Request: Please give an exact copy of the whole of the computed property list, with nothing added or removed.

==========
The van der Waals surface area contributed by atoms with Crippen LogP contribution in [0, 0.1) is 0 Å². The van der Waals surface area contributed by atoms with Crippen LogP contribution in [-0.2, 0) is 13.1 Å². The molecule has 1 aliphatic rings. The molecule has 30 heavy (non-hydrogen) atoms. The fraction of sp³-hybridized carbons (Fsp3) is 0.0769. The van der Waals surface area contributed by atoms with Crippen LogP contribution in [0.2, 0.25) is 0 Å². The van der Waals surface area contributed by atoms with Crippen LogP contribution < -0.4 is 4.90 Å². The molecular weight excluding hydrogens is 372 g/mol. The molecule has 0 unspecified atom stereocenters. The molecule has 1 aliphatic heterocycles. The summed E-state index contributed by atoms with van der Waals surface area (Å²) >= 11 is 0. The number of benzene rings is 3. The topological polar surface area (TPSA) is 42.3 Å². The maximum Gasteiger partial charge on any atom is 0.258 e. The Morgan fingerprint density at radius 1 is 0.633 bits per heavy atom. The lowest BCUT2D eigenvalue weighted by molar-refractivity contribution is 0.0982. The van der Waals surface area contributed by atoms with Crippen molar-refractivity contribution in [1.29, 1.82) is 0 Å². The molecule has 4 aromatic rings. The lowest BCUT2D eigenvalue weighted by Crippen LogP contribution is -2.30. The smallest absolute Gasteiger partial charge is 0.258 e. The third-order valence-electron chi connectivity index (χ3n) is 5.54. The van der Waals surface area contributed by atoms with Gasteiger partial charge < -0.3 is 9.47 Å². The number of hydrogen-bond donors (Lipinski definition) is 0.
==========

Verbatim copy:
The van der Waals surface area contributed by atoms with Crippen LogP contribution in [0, 0.1) is 0 Å². The van der Waals surface area contributed by atoms with Crippen LogP contribution in [-0.2, 0) is 13.1 Å². The molecule has 1 aliphatic rings. The molecule has 30 heavy (non-hydrogen) atoms. The fraction of sp³-hybridized carbons (Fsp3) is 0.0769. The van der Waals surface area contributed by atoms with Crippen LogP contribution in [0.2, 0.25) is 0 Å². The van der Waals surface area contributed by atoms with Crippen LogP contribution < -0.4 is 4.90 Å². The molecular weight excluding hydrogens is 372 g/mol. The molecule has 0 unspecified atom stereocenters. The molecule has 1 aliphatic heterocycles. The summed E-state index contributed by atoms with van der Waals surface area (Å²) >= 11 is 0. The number of benzene rings is 3. The topological polar surface area (TPSA) is 42.3 Å². The maximum Gasteiger partial charge on any atom is 0.258 e. The Morgan fingerprint density at radius 1 is 0.633 bits per heavy atom. The lowest BCUT2D eigenvalue weighted by molar-refractivity contribution is 0.0982. The van der Waals surface area contributed by atoms with Crippen molar-refractivity contribution in [1.29, 1.82) is 0 Å². The molecule has 4 aromatic rings. The lowest BCUT2D eigenvalue weighted by Crippen LogP contribution is -2.30. The smallest absolute Gasteiger partial charge is 0.258 e. The third-order valence-electron chi connectivity index (χ3n) is 5.54. The van der Waals surface area contributed by atoms with Gasteiger partial charge < -0.3 is 9.47 Å². The number of hydrogen-bond donors (Lipinski definition) is 0.